2

Tikz is a popular drawing tool for $\LaTeX$. It is fairly dificult to get going, but the manual is very valuable, and there is also a tex SE site. With a lot of valuable information. What you can do with it is endless, but it will take time. Note that it is also possible to make simple figures/diagrams in programs such as maple, mathematica and the like and ...


1

I prefer sticking to the classical context for the first round of dealing with the spectral theorem; in particular, I would use Riemann-Stieltjes integrals instead of Borel measures. Once you have the Riemann-Stieltjes version, it is a fairly trivial matter to extend to the measure theoretic, when you want it. I highly recommend this text for self-study at ...


1

I think you'll also enjoy A Hilbert Space Problem Book by Paul Halmos. The Preface of this book is interesting, and the book is written in the Halmos style. Not much else needs to be said.


1

For the first part of your question, Volume 2 of Apostol's Calculus contains a full treatment of basic linear algebra immediately followed by chapters on differential equations. Hoffman and Kunze covers both topics you mentioned; eigenvalues are discussed in Chapter 6 and are called "characteristic values." I think the only problem will be if you find the ...


1

As Youngsu mentioned above, there is in general no relation between the primary components of $I$ and $J$, or the numbers $r$ and $s$ (and Youngsu has given the example of $I = m$ in a local ring for a case where $r < s$). For an example with $r > s$: take $R = k[x,y]$, $I = (x) \cap (x,y)^2 = (x^2,xy) \supseteq J = (x^2)$. On a positive note, there ...


1

I presume you must have already taken a basic course into calculus and analysis, so the book Analysis In Vector Spaces-A course in advanced Calculus can be a good place for you to start with. The chapters $3$ to $5$ which I have read were very well-explained ...


1

The following two papers might be useful, but note that their focus is not on finite sets. However, you might be able to find something more appropriate by searching for papers that cite one of these two papers. Edward O. Marczewski [Szpilrajn], Concerning the symmetric difference in the theory of sets and in Boolean algebras, Colloquium Mathematicum 1 #3 ...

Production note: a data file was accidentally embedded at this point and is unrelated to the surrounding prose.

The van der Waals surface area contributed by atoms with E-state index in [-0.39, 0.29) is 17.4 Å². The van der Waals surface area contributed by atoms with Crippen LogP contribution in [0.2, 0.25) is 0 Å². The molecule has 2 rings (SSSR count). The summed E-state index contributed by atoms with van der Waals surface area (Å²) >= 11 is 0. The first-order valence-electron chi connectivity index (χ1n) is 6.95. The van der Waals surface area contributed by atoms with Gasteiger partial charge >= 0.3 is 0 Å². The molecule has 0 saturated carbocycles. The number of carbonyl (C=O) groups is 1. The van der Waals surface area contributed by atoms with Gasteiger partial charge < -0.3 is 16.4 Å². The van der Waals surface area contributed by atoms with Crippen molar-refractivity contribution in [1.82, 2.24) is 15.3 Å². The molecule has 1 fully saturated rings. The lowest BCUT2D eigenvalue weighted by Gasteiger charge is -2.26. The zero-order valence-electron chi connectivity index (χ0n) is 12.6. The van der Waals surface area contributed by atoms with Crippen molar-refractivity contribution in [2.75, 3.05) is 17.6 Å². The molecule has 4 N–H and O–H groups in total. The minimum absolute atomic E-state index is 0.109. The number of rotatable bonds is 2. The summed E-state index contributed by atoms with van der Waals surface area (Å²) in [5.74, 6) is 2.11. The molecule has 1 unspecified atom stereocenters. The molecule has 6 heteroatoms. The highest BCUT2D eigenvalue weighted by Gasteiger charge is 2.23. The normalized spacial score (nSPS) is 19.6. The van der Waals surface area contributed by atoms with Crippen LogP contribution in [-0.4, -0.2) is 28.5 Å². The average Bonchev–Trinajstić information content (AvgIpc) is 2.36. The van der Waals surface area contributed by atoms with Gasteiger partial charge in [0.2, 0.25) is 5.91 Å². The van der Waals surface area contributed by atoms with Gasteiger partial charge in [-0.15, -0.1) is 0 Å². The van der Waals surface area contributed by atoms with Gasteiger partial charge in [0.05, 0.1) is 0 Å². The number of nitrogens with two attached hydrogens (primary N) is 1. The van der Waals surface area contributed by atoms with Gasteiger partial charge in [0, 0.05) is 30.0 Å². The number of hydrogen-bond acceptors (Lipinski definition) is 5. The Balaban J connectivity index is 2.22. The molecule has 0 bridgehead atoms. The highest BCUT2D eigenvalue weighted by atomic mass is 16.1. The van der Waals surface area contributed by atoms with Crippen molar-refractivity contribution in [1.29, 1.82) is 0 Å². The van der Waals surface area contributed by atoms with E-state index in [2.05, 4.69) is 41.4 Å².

1

From my side Thomas calculus is best book for calculus which will give rigorous explanations of differentiation using geometry. It starts from the basics of differentiation and goes on to advanced level like vector calculus. Not only geometrical approach but it also provides writing exercises. A hallmark of this book has been the application of calculus to ...


1

There is something to be said for Calculus in Context by Callahan et al. It emphasizes applications in the sciences. Students who will not use calculus in science or engineering courses that they take later should learn why calculus is important and considered a great achievement, rather than just learning to chant "n x to the n minus one", as in the ...


1

Looking through the slides you linked, it looks like they can all be done without working in coordinates. Do you perhaps have specific identities in mind for which you mean ' possible to argue without coordinates.' You mentioned Cartan's magic formula can be proved without working in local coordinates, and so can $\mathcal L_{[X,Y]}\alpha=\mathcal ...


1

Lemma 1.4.a in: J. M. F. Castillo and M. Gonzalez, Three-space problems in Banach space theory, Springer Lecture Notes in Math. 1667, 1997. Proof. Let $E$ be a Banach space and let $\{x_i\colon i\in I\}$ be a dense subset of the unit ball of $E$. Define a map $Q\colon \ell_1(I)\to E$ by $$Q ( (a_i)_{i\in I} ) = \sum_{i\in I} a_i x_i\quad (a_i)_{i\in ...


1

The group of unitary matrices is compact, and for any $\epsilon>0$, there are distinct integers $m$ and $n$ such that $\| U^m- U^n\| < \epsilon$. So $\|U^{m-n}-I\| <\epsilon$. This seems so simple that a reference would not be required.


1

For a different take on linear algebra, try Practical Linear Algebra, A Geometry Toolbox by Farin and Hansford. (reviews) For geometry, try Geometry: Euclid and Beyond by Hartshorne. (MAA review)


1

Try The Theoretical Minimum: What You Need to Know to Start Doing Physics and Quantum Mechanics: The Theoretical Minimum.